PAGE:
What Only God Can Do


Years of being blessed with a low checking account balance forced me to rethink my approach to Christmas. Those were not easy years as I tried to tell myself that Christmas isn’t all about the presents, while fearing that my family would consider me cheap or inconsiderate.

A budget gift is a budget gift.

In a happy case of irony, my focus on gift-giving lead me back to a better conception of Christmas.

If art thrives on limitation, gift-giving followed suit. If I only had ten dollars to spend on each person, I had to ask very different questions for gift-giving, the most important being: “What would this person never buy for himself/herself?”

This lead to a series of time-consuming projects such as homemade applesauce, unique jams, hot sauce, and framed photographs. Everything was tailored to the specific needs of each person and in most cases kept us within our budget.

The first time I gave my grandmother a jar of homemade applesauce, she opened it right away and burst into tears at the first taste. She hadn’t eaten homemade applesauce since the last time her mother had made it. My mom guards her jar of blueberry jam, while my in-laws don’t miss a meal without their hot sauce.

As we’ve reached greater financial security, we’ve been able to spend more money on gifts, but our question remains the same. Oddly enough, the homemade gifts are still a big hit. In addition, we’ve begun to keep our Christmas spending under control by joining together with family members to buy one large gift that someone would never purchase on his/her.

I organized some pretty epic purchases that both met a relative’s need and ensured a minimum investment—the biggest ticket item being a computer for my wife before she entered graduate school. I’d share some examples from this year, but I don’t want to spoil the surprise for anyone.

Ironically, the more I’ve thought about my gift-giving strategy, the more I’ve been drawn away from focusing on giving gifts and pondering the power of God. Isn’t Christmas all about the power of God to do for us what we could never do for ourselves?

I love the promise that Gabriel made to Mary, “The Holy Spirit will come on you, and the power of the Most High will overshadow you.”

God overshadows us. He breaks into our gift-giving madness to remind us that our iPads will one day break, our E-readers will be replaced, our shirts will unravel, and even our jams will go rotten. We can’t beat greed, materialism, and selfishness on our own. We’ll keep thinking that these bits of technology and clothing are what we really need.

God knows that we need to overshadowed. We need him to overcome every competing desire in our life. Only he can overshadow every idol that tries to replace those quiet moments where we sense that the loving touch of God is what we were made to experience, even if we think we’ll be fulfilled by touching what we have made.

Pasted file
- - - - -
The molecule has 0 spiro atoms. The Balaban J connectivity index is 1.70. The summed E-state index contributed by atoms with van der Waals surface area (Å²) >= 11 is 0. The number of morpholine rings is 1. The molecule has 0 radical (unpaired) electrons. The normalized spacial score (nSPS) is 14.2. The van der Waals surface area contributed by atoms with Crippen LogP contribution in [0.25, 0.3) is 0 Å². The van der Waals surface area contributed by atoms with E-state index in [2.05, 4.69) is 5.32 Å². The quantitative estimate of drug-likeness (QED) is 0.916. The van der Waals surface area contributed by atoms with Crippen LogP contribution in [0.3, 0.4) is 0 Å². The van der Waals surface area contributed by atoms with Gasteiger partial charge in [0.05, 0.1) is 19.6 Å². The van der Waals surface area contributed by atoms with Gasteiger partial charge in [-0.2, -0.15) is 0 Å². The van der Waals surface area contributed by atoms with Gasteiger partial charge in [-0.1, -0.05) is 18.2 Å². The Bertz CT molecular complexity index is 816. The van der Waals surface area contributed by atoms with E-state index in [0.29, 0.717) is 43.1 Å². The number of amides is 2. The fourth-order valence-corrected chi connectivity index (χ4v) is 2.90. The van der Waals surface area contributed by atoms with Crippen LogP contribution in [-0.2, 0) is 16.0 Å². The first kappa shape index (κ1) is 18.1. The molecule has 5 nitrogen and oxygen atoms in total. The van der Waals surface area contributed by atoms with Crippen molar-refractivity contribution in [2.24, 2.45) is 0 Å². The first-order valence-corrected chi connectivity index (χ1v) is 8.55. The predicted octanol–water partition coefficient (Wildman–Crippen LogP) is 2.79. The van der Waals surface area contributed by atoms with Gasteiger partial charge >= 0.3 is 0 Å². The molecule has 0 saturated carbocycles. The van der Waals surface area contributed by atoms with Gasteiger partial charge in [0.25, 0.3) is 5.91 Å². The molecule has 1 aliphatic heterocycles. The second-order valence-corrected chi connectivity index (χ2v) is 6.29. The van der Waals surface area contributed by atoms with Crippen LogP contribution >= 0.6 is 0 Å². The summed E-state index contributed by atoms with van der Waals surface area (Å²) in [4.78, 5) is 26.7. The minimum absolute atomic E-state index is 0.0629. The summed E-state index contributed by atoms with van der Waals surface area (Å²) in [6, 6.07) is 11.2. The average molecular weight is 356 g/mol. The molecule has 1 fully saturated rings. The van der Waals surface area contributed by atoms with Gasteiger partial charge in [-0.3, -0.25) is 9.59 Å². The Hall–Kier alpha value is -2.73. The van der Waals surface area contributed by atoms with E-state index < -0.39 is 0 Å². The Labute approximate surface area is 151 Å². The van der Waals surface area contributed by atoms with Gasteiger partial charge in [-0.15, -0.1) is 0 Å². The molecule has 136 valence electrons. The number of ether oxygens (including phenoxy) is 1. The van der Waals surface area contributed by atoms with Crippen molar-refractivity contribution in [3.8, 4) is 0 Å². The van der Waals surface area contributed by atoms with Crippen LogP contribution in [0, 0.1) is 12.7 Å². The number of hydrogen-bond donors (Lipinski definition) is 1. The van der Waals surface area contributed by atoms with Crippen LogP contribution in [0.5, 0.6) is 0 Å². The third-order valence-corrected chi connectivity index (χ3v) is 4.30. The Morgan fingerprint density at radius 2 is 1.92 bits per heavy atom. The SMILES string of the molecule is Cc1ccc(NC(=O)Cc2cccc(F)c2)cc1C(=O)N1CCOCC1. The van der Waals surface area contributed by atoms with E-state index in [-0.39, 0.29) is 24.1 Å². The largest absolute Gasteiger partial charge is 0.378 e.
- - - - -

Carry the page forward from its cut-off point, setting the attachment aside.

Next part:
There is incredible joy in giving someone a gift that he could never acquire on his own. In fact, meeting a real need is the best kind of gift giving. God knew that when he overshadowed Mary with his power and sent us a Savior as the greatest gift—doing something we could never accomplish on our own.

May we find that joy both in our relationships with God and with one another. May we find what only God can give and meet needs that would otherwise remain.

This post is part of World Vision’s 12 Blogs of Christmas Project about the true spirit of Christmas. In order to learn more real needs that you can meet this Christmas season, check out the World Vision Catalogue.

Do you have your own story about the true spirit of Christmas? Share it today at the World Vision blog.

4 thoughts on “What Only God Can Do

  1. Erin

    We are on a low budget for Christmas this year combined with a busy schedule. When I was working in the home a couple years ago, I had time to make a bunch of different homemade gifts, but that is just not a possibility this year. One of the things that we’re doing is bartering with friends – say I make something that is nice and it’s easy to make a bunch at one time (like aprons), I can trade that item for something my friend is making (like superhero capes). Because there are a few of us trading, we can have a variety of different gifts. It is our first year trying this, and we are still in the middle of the experiment, but so far it has been fun and encouraging.

    And I love that through not having enough, we have to depend on each other more.

    Good post!

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  3. Jennifer

    Ed, I really like the question you ask: What could I give that they couldn’t give themselves. On a budget and in a wealthy family, I often feel like our offerings are meager, but I also know that my father in law prefers a jar of my chili to anything I could buy him. And I know my nieces and nephews would rather play with their cousins.

    In the larger view, I can’t give, buy or make anything they NEED. I can only be who I am in relationship with them and neither will there be anything under any tree that will make my life perfect.

    The gift we can’t give: God’s overshadowing grace, peace, joy and discipline. Thank you Ed.

  4. Michael

    One of the best gifts I ever received was a set of bookmarks with pictures and information about various early Church Fathers. Thoughtfulness and relationship are always at the core of good gift giving.

    Great post!

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